Because the woman refused to leave/could not understand she was being asked to leave, the enlightened Nashua, New Hampshire police were summoned to deal with the "trespasser." That's right, local law enforcement was called in to physically enforce the store's policies. My grandmother taught high school in Nashua; it's not always the most...enlightened community. Remember, the woman claims she does not understand English; I'm pretty sure the only Chinese speakers in Nashua are bussed in from Boston's Chinatown to work in the local restaurants. So, when the woman did not comply with the older white male police officers speaking in a foreign language, the police made the horrifyingly bad choice to Taser her, in front of the store, in a crowded mall at Christmas. Jingle bells, jingle bells....BLOOD CURDLING SCREAM OF AGONY, TORTURE AND PAIN:
So, who's at fault here?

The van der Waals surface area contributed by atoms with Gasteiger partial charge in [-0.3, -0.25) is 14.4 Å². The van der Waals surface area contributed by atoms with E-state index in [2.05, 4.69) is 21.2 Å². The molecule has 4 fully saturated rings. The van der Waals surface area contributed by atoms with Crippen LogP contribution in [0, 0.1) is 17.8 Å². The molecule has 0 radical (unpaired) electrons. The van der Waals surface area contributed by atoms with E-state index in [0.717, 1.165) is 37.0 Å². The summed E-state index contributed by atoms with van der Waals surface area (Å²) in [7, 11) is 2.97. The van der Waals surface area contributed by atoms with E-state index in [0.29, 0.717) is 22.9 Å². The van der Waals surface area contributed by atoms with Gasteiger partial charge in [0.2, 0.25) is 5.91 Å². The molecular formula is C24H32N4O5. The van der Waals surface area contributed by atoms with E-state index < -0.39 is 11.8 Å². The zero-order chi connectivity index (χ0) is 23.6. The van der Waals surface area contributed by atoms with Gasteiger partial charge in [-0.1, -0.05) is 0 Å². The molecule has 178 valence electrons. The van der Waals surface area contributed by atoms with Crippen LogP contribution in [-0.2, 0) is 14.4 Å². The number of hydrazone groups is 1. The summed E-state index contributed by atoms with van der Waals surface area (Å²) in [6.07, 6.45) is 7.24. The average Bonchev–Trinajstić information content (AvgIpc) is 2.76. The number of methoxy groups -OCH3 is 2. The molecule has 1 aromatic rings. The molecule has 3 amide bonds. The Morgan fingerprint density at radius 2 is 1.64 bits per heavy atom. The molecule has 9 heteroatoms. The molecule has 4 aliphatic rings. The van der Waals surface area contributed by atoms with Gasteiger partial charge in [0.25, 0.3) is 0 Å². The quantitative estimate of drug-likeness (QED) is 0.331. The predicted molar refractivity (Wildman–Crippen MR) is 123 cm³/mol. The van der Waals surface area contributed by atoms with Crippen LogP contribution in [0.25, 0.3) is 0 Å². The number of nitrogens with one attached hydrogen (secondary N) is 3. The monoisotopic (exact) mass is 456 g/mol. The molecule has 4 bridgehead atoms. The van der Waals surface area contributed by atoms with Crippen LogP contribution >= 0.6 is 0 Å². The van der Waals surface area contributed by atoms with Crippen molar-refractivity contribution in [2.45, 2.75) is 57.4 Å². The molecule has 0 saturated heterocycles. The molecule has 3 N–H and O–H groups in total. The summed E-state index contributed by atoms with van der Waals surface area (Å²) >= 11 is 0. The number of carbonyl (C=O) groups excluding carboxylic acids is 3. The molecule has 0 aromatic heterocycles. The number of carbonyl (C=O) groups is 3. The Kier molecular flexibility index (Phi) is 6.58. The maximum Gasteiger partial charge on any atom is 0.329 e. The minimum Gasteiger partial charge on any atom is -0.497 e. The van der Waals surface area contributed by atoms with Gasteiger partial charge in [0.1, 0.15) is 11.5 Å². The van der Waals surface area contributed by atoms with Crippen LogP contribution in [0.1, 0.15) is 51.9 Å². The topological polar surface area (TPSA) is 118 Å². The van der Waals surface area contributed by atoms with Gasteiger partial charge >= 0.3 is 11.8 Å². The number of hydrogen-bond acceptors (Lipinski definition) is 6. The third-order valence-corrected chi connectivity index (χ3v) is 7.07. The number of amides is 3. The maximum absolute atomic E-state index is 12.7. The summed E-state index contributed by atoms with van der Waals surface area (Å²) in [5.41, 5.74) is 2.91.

- Apple should not be putting their retail staff in a position like this. If Apple is so worried about this, as the most profitable company on the planet, they can spend a few bucks at the holidays to have special staff to address this. In my days running electronic retail, we hired private security, trained to detain the offender quietly, quickly, and privately. They were not armed, but were extremely effective.
- Apple store employees racially profiled this woman. They may have been right, but that doesn't matter: they could have easily been wrong. They cannot and should not be in a position that has them taking actions based on race; they did. Would this have happened to a typical white woman from Newton in her 40's, shopping in the only mall closest to the MA border, because NH does not charge sales tax? Of course not: they would have assumed the woman was a lawyer, or married to one, and would have been terrified to engage her this way, even if she was obstinate. But Chinese? Call the cops.